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Installing the Python Clawpack tools

The following command is sufficient to get up and running with PyClaw, VisClaw, and the Python interfaces to other packages:

pip install clawpack

If you want to install clawpack in a manner that allows also using the Fortran codes (Classic, AMRClaw, and GeoClaw), see

Installation Tools


If you are just interested in working with development repositories, those are available from a checked out repository with the following command:

python git-dev

Scroll down to "Working with a Development Version of Clawpack" for more details.


We use the numpy distutils as our fundamental install tool because we are using extended f2py extension module installers.

We really like the pip installer. If you don't have pip installed and will be working with the full Clawpack stack, we recommend that you use Anaconda to quickly get up and running with a user-space Scientific Python stack.

Working with a Development Version of Clawpack

Clawpack Packages as Git Submodules

Although the Clawpack packages have been set up as independent repositories, occasionally changes in one module will need accompanying changes in other modules. In this situation, it is a good idea for maintainers to make a "meta-commit" to this top-level repository that contains the other repositories as submodules. This allows maintainers to coordinate changes across multiple Clawpack packages. An example of how to do this is shown later.

Creating a read-only development version of Clawpack

git clone git://
cd clawpack
python git-dev
# optionally, for installation of Python components
pip install -e .

This downloads all of the clawpack modules as subrepositories checked out at specific commits (as opposed to the tip of a branch).

Contributing to Clawpack!

If you'd like to contribute to Clawpack, you do not need to worry about the submodules. Just checkout a branch in the package you are updating and push your changes as a pull request. Just be sure to post your pull requests at the same time (and refer to the other pull requests) when submitting coordinated changes.

Steps for contributors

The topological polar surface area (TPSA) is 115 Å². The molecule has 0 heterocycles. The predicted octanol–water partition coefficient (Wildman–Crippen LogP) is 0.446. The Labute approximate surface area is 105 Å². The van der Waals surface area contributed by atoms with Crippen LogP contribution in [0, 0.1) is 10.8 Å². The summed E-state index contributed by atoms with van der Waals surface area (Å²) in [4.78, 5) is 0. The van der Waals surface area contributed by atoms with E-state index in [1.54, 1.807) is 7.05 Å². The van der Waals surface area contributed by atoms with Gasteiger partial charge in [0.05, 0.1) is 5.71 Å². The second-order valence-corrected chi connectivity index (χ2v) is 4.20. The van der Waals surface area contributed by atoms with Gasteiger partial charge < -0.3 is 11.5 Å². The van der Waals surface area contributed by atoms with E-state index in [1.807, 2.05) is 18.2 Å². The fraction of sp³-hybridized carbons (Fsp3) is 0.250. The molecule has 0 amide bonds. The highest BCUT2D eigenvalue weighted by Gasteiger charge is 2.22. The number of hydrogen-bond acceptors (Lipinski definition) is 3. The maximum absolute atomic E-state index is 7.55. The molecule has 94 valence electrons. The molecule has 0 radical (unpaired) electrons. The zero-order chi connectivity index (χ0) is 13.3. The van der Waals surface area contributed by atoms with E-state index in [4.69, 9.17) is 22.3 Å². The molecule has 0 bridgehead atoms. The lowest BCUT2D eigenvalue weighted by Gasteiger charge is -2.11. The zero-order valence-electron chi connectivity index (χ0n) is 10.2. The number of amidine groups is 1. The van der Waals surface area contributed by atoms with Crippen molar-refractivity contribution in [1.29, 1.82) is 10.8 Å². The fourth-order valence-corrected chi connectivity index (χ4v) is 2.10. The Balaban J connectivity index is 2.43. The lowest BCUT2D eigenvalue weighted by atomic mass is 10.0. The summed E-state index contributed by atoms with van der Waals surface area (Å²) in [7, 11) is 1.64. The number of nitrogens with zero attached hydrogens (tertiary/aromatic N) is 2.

• make local changes in one or more packages
  • test your changes, if they're not testable, please add a test!
  • commit and publish (push) your changes
  • submit pull requests for each package you've modified

Optionally, you may also create a top-level clawpack branch and submit a pull request showing how your changes work together. This is especially recommended if you are unable to create working tests otherwise. Remember that you need to push commits in your submodules to GitHub before you can open a pull request that refers to those commits.

Creating a development version of Clawpack for modification on GitHub/submitting pull requests

First, head to and fork the repositories that you will be working with. You will probably need to fork one or more of the following:

  • amrclaw
  • clawpack
  • clawutil
  • geoclaw
  • pyclaw
  • riemann
  • visclaw

Then, for each submodule you'd like to modify, add your own repository as a remote. Here's an example for publishing changes to geoclaw (replace username below with your own username).

cd geoclaw
git remote add username
# you may want to start from upstream
git checkout -b new_feature origin/master
# make some changes
git commit
# push your changes to your GitHub repository
git push username 
# open pull request on GitHub

Working with a Maintenance Version of Clawpack

(This section is a work-in-progress)

Maintaining Clawpack

The Clawpack maintainers are responsible for reviewing and accepting pull requests, although community support is always welcome in reviewing incoming pull requests. Once a pull request has been accepted and tested, the maintainers need to decide if they'd like to update the top-level clawpack repository, which should be treated as the stable development branch coordinating the different repositories. Changes in the individual repositories are not visible to somebody using pip install or the python git-dev commands unless they manually fetch/checkout changes or the top-level clawpack master branch has been updated.

Complete Submodule Workflow Example

cd pyclaw
# make local changes
git commit -a -m "Updated pyclaw *cross-changes* with riemann."
# push to your GitHub fork of pyclaw
git push
cd ../riemann
# make local changes
git commit -a -m "Updated riemann *cross-changes* with pyclaw."
# push to your GitHub fork of riemann
git push
cd ..
# now at top-level clawpack directory
git add pyclaw riemann
git commit -m "Cross-update pyclaw and riemann."
# push to your GitHub fork of clawpack
git push

# open PRs on GitHub for all branches that need to be merged

More reading about submodules.


Package for solving hyperbolic systems of partial differential equations




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